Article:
Some have opted to tune out campaign talk altogether, abstaining from TV and radio to shield their children from attacks on their religion.
BY HANNAH ALLAM
TRIBUNE NEWS SERVICE
WASHINGTON – Election Day is coming soon, and Rashida Tlaib is making sure her two sons understand what a watershed event this could be for American Muslims like them. The political climate is ugly, she warns, and the rhetoric is getting nastier by the day.
They need this victory, Tlaib explained. He’s simply got to win.
No, no, not him. The candidate they’re rooting for is local: Abdullah Hammoud, a Muslim Democrat running for the Michigan legislature.
Hammoud’s sweeping primary victory this month in a little-watched race is giving Muslims across the country a pick-me-up at a time when Republican nominee Donald Trump’s anti-immigrant, anti-Islam proposals dominate the presidential campaign.
“We’re ecstatic,” said Tlaib, who lives in Detroit. “I want my sons to sit down with Abdullah and shake his hand and say, ‘He has a cool name like mine, and he has the same face, and he prays in the same way — and he has access to be a member of the legislature.’”
Hammoud’s ascent provides one answer to a question that Muslim parents are asking themselves every day: How do I talk to my kids about this election?
To Tlaib and other Muslim parents, the Michigan race is a positive aside in an otherwise wrenching election-year conversation involving thorny questions of faith, democracy and identity.
Last month, Democratic nominee Hillary Clinton’s campaign released a TV political ad called “Role Models,” featuring children listening to Trump’s offensive words about women and minorities — a direct appeal to many parents’ unease with his rhetoric.
Among Muslim parents, anxiety over the election runs even deeper.
Already, families say, their American-born children ask whether Trump is going to arrest or deport them. The experience of 8-year-old Sofia, who packed up her dolls to await forcible removal from her home, triggered the hashtag campaign IWillProtectYou, with U.S. military personnel vowing to defend Sofia and other Muslims from infringement of their constitutional rights.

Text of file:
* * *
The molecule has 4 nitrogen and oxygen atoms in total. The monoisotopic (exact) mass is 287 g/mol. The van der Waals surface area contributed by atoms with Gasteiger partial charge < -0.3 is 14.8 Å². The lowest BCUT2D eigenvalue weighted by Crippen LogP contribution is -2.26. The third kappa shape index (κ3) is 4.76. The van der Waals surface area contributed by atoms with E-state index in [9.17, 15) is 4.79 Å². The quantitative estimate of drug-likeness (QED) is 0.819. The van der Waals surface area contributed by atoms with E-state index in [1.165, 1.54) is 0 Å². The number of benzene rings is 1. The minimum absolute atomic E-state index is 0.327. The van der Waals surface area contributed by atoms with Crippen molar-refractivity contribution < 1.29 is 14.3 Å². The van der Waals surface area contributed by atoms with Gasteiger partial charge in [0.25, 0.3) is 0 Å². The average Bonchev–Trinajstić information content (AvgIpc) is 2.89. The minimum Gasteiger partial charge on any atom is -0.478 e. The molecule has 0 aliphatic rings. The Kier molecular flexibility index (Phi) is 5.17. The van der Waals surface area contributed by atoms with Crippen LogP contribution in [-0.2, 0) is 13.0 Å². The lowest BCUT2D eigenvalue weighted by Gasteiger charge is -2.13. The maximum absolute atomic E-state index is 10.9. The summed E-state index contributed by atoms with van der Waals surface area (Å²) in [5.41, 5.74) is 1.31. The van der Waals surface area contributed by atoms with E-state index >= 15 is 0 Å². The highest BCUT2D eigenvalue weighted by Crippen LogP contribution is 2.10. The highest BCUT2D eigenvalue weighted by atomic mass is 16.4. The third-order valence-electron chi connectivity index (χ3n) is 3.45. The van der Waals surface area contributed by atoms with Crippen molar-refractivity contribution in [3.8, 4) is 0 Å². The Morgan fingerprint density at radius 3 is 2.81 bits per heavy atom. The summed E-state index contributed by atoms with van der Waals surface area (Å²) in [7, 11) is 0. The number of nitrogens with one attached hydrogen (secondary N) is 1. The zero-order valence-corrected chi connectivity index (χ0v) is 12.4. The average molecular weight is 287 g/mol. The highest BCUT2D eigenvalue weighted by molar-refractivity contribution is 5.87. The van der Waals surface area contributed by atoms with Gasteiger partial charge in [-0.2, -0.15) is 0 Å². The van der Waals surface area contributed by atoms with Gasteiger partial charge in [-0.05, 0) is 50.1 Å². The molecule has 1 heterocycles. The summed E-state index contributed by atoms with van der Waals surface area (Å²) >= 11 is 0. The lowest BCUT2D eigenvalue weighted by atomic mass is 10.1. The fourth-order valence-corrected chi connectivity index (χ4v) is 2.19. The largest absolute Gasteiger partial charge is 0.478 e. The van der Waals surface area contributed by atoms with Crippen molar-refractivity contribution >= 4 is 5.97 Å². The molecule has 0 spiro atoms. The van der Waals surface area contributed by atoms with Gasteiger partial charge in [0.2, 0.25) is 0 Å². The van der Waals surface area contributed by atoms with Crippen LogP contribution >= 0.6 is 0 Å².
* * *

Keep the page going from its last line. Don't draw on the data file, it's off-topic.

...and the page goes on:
‘A bit paralyzed’
To avoid planting such fears, some Muslim parents have opted to tune out election talk altogether, abstaining from TV and radio to shield their children from attacks on their religion.
Others prefer to charge headfirst into the fray, urging their children to volunteer at phone banks so that they learn the importance of political participation. And many more parents are caught somewhere in the middle, still unsure of how and when to have the dreaded Trump talk.
“I’m a bit paralyzed,” said Svend White, a Chicago-based Muslim father who’s facing the issue with his 10-year-old daughter. “I don’t know exactly how to broach it. I’m trying to preserve my daughter’s natural pride in her community and her background before it starts to get tainted by the fear and prejudice that’s out there.”
The Trump talk
Aamir Nooruddin, a Muslim father in Maryland, said he decided to have an in-depth Trump talk with his 8-year-old daughter, Sakeena, after visiting a grade school where the students peppered him with questions about whether he worried about his children’s future in the country.
The fears telegraphed in the students’ questions made him wonder how his own daughter was dealing with the ubiquity of Trump’s message.
When Nooruddin asked, he was dismayed to hear a girl who’d only known a Black president respond matter-of-factly that Trump doesn’t like “brown people” or Muslims.
Rather than “pile on,” Nooruddin said, he emphasized that bigotry isn’t confined to one person or one political party. But then Sakeena caught him watching a New York Times montage of unfiltered scenes from Trump rallies, with supporters yelling racial slurs and cheering on a man wearing a shirt that said, “F— Islam.” She looked at her dad and asked: “Do they really hate us?”
That was tough, Nooruddin said. He came up with a response that discussed the angst among many Americans over economic hardship and the country’s changing demographics. He wrapped it up by urging her to be living proof that the bigots are wrong – just work hard, be polite, smile.
“I feel bad because what I really mean is, ‘Don’t come off as a threat,’” Nooruddin said. “And that’s a tragedy in itself, that as a parent you have to tell your child not to appear as a threat.”